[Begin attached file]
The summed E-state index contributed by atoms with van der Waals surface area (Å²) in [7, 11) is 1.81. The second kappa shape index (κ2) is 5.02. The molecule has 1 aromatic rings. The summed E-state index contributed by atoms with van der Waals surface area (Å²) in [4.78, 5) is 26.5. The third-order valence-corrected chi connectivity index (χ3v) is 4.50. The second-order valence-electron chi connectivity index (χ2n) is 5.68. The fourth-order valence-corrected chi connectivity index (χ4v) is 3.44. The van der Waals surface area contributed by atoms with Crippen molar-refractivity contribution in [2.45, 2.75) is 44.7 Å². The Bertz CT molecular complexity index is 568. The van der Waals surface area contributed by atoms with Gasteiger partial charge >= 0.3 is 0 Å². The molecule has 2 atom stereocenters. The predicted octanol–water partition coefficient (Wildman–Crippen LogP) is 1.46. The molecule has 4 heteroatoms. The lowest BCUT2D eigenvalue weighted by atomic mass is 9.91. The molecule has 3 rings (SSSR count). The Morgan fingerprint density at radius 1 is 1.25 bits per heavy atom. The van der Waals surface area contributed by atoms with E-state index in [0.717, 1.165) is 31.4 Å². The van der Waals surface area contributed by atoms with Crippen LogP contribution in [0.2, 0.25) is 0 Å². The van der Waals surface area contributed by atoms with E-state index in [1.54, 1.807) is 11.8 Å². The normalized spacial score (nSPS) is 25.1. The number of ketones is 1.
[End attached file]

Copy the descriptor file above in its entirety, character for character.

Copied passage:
The summed E-state index contributed by atoms with van der Waals surface area (Å²) in [7, 11) is 1.81. The second kappa shape index (κ2) is 5.02. The molecule has 1 aromatic rings. The summed E-state index contributed by atoms with van der Waals surface area (Å²) in [4.78, 5) is 26.5. The third-order valence-corrected chi connectivity index (χ3v) is 4.50. The second-order valence-electron chi connectivity index (χ2n) is 5.68. The fourth-order valence-corrected chi connectivity index (χ4v) is 3.44. The van der Waals surface area contributed by atoms with Crippen molar-refractivity contribution in [2.45, 2.75) is 44.7 Å². The Bertz CT molecular complexity index is 568. The van der Waals surface area contributed by atoms with Gasteiger partial charge >= 0.3 is 0 Å². The molecule has 2 atom stereocenters. The predicted octanol–water partition coefficient (Wildman–Crippen LogP) is 1.46. The molecule has 4 heteroatoms. The lowest BCUT2D eigenvalue weighted by atomic mass is 9.91. The molecule has 3 rings (SSSR count). The Morgan fingerprint density at radius 1 is 1.25 bits per heavy atom. The van der Waals surface area contributed by atoms with E-state index in [0.717, 1.165) is 31.4 Å². The van der Waals surface area contributed by atoms with Crippen LogP contribution in [0.2, 0.25) is 0 Å². The van der Waals surface area contributed by atoms with E-state index in [1.54, 1.807) is 11.8 Å². The normalized spacial score (nSPS) is 25.1. The number of ketones is 1.